Theater Review - Curt Holman picks the best in Atlanta plays for 2011

August: Osage County leads Atlanta theaters' best work of the year

Any retrospective on the year in Atlanta theater should begin with the Alliance Theatre's August: Osage County, which will likely deserve top billing in any "Decade in Atlanta Theater" pieces in 2020. The Alliance's Susan V. Booth directed an all-local cast, including the artistic directors of 7 Stages and Georgia Shakespeare, in Tracy Letts' epic-length family drama. Brenda Bynum came out of retirement for a vigorous performance of a vicious, drug-addled matriarch.

The Alliance took a friendlier look at families and childhood by way of Into the Woods, Stephen Sondheim's 25-year-old take on classic storybooks. Also directed by Booth, Woods was so wise and luminous that it put to shame the recent fairy tale revisionism on both the big and small screens.

Many of the year's most impressive productions took bold creative steps in the face of difficult economic conditions. The Alliance Hertz Stage directly addressed the Great Recession via the world premiere of Janece Shaffer's Broke, which overcame a silly second-act plot twist to explore the devastating repercussions of economic collapse on a privileged Atlanta family. The Hertz also staged the world premiere of David Mitchell Robinson's Carapace, the almost agonizing depiction of an alcoholic father's attempt to reconnect with his grown daughter on her birthday, and the most powerful play yet to emerge from the Alliance's annual Kendeda Graduate Playwriting Competition.

Other playwrights used their own lives as material for remarkably candid new scripts. Puppeteer Michael Haverty explored the artwork and mental illness of his late mother with Haverty Marionettes' The Colour of Her Dreams, an avant-garde but powerful series of tableaux combining biography with Alice in Wonderland. At Dad's Garage Top Shelf, Mike Schatz juxtaposed his success as a comedic performer with his moth-to-the-flame attraction to strip clubs in VIP Room. In Synchronicity Theatre's Feet First in the Water With a Baby in My Teeth, new mom Megan Gogerty ruefully revealed how having an infant all but destroyed her individuality and feminist ideals.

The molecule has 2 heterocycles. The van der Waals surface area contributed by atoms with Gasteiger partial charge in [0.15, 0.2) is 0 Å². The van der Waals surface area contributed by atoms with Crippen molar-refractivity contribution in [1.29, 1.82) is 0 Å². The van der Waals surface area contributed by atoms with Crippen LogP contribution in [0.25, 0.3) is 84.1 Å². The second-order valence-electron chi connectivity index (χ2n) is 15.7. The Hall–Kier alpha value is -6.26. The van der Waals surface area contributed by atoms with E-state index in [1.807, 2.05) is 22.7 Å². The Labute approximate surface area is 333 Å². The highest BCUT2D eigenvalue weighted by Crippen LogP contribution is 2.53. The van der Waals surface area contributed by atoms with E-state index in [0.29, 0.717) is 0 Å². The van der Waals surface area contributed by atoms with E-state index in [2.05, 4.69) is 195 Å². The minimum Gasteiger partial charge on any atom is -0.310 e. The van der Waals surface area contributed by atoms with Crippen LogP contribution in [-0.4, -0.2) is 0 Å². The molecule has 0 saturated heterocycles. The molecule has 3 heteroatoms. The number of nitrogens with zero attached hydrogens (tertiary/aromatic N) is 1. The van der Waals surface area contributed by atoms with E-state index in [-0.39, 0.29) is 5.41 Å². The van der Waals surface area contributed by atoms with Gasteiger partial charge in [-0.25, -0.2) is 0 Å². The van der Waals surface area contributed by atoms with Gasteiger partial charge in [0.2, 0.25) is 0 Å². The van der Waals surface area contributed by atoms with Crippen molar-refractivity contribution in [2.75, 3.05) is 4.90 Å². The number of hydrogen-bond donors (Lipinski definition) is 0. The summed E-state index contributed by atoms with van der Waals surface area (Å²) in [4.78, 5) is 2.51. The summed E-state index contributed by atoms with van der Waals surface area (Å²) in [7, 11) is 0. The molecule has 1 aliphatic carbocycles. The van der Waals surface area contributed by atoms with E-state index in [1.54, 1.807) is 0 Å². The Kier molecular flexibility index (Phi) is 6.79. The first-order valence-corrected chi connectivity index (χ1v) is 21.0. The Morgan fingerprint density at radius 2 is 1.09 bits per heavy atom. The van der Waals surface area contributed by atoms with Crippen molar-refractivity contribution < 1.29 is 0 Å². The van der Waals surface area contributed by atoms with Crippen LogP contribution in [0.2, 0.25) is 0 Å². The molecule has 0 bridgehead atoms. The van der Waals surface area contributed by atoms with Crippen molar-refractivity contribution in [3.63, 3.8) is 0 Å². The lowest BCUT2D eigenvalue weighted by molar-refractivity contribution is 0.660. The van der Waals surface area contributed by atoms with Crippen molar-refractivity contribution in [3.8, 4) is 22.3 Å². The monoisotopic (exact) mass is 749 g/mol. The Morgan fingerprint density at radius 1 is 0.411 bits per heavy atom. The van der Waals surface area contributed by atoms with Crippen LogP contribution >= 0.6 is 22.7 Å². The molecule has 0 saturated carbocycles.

Some of the area's most financially beleaguered theaters staged the most entertaining shows. Marietta's Theater in the Square, which remains in the midst of a high-pressure fundraising campaign, started 2011 with the rollicking, quick-change thriller The 39 Steps. Actor's Express succeeded with a similarly dire money-raising appeal, which cast no shadows over its fascinating spring musical See What I Wanna See or its exuberant season opener Spring Awakening. Fortunately the latter play's self-deprecating youth anthem "Totally Fucked" does not describe the company's bank balance.

Some of the year's most memorable productions delivered exciting forms of spectacle. The touring show Cavalia: Odysseo spares no expense to craft magical images, culminating with untethered horses racing across a flooded stage. In contrast, Serenbe Playhouse took advantage of its natural resources for the more low-key charms of The Ugly Duckling, performed in and around a pond against a backdrop of rolling farmland. Out of Hand Theater may have hinted at the future of theatrical effects with Group Intelligence, an interactive MP3 experiment that sent participants all over Emory's campus in a metaphor for molecular behavior.

The Shakespeare Tavern won scholarly renown for the local theater scene by becoming the only playhouse in America to stage the full canon of plays written or co-written by William Shakespeare. Atlanta's regular theater-goers seem to have most enjoyed the "Sesame Street" parody Avenue Q, which led this year's Suzi Bass Awards for local theater with seven honors. I missed Avenue Q, but will get a second chance to see it when Horizon Theatre remounts the production beginning Jan. 13.

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